I believe it was crucial to immerse myself in Spinal surgery as much as possible throughout my training programme so I ensured that I kept abreast of developments in the speciality and training. I ensured that I attended Spinal meetings and conferences, not only to gain experience and knowledge and to meet Spinal surgeons to ask for their counsel, advice and guidance. This directly lead to my interest and subsequent success in obtaining my Spinal Trainee Interface Group fellowship.

Jan 2021


Al DurstInaugural JCST appointed Spinal Trainee Interface Group Fellows

I first contemplated spines as a career during my Core Surgical Training in Norwich, at which stage I had already committed to an orthopaedic career. Before this placement I had little to no spine experience except the perception that all orthopods hated back pain and “?Cauda equina” referrals. Exposure to a centre with a spinal on call and an MSCC service changed my perspective, as did clinical research into paediatric deformity. After attending BASS and BSS to present our work, I became enamored with the subspecialty and scope of a career I knew little about before. By the time I received my ST3 national training number, I was strongly considering a Spinal career however needed definitive experience.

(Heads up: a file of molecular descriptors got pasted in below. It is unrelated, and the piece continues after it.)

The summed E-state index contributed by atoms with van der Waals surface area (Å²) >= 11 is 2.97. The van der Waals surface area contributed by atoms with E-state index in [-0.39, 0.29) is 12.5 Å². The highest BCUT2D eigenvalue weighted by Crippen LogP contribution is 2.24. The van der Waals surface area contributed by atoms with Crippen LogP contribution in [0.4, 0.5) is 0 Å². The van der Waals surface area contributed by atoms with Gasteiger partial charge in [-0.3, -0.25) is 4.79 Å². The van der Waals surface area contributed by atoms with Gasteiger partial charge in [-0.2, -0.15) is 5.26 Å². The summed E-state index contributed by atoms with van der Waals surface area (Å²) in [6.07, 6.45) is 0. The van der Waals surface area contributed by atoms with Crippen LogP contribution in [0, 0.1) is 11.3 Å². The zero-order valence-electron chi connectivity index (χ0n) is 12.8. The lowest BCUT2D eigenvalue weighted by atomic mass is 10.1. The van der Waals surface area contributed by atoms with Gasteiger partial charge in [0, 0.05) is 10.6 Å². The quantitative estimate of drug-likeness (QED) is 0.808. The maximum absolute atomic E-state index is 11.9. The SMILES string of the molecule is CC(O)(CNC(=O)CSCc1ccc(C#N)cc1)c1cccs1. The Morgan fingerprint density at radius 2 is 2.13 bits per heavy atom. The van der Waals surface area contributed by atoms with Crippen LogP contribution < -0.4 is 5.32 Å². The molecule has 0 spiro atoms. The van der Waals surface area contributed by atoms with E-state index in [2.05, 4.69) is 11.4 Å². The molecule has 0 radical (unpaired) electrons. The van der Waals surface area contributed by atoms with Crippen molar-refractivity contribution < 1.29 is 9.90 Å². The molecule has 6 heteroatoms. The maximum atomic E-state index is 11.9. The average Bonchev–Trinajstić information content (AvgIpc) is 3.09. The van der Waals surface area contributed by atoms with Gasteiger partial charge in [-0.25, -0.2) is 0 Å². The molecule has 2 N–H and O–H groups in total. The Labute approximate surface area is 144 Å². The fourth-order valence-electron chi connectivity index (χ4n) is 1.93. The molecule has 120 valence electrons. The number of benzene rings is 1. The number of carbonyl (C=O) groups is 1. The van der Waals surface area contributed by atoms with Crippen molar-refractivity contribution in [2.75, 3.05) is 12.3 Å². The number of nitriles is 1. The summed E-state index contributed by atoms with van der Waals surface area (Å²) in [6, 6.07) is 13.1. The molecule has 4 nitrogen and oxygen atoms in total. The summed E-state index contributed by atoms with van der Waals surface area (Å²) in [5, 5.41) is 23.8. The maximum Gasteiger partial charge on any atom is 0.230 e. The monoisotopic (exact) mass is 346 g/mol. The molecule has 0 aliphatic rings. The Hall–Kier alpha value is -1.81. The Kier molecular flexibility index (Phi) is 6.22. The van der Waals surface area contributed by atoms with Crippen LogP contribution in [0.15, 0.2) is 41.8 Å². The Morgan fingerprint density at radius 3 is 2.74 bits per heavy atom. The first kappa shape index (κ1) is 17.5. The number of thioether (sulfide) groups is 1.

After completing the majority of my core competencies and indicative numbers through ST6 I received my first spinal placement as a registrar, again at Norwich (cumulatively 12 months, split over 3 placements; involving swaps). Despite having a focused interest in spines, like many orthopaedic trainees, my spinal logbook was small in comparison to my trauma and appendicular operative experience. In a unit with a senior fellow gaining this operative experience was difficult, however managing the oncall, clinic and ward patients was an extremely valuable exercise. I also knew from the day-to-day work that I wanted to continue with my pursuit of a spinal career. It was at this stage that I started attending courses and investigating fellowships, including the rumored STIG.

At the start of my ST8 year, the pilot STIG fellowship was advertised. I was fortunate enough to be successful in my application and have found this fellowship to be a good consolidation of clinical acumen, knowledge and experience. As per Alex Goubran’s recommendation, I would advise any budding spinal surgeons to maintain focus on gaining their T&O experience and working towards their FRCS before concentrating on spines. We both found attending Britspine, BSS and BASS, as well as local and regional MDTs and meetings, piqued our interest regardless of our training placements. They were also good opportunities to meet others in the same boat; Alex and I actually met at BSS.

Jan 2021


Medical Students

For medical students considering a career in Spinal surgery, see our ‘So you want to be a Spinal surgeon?’ guide.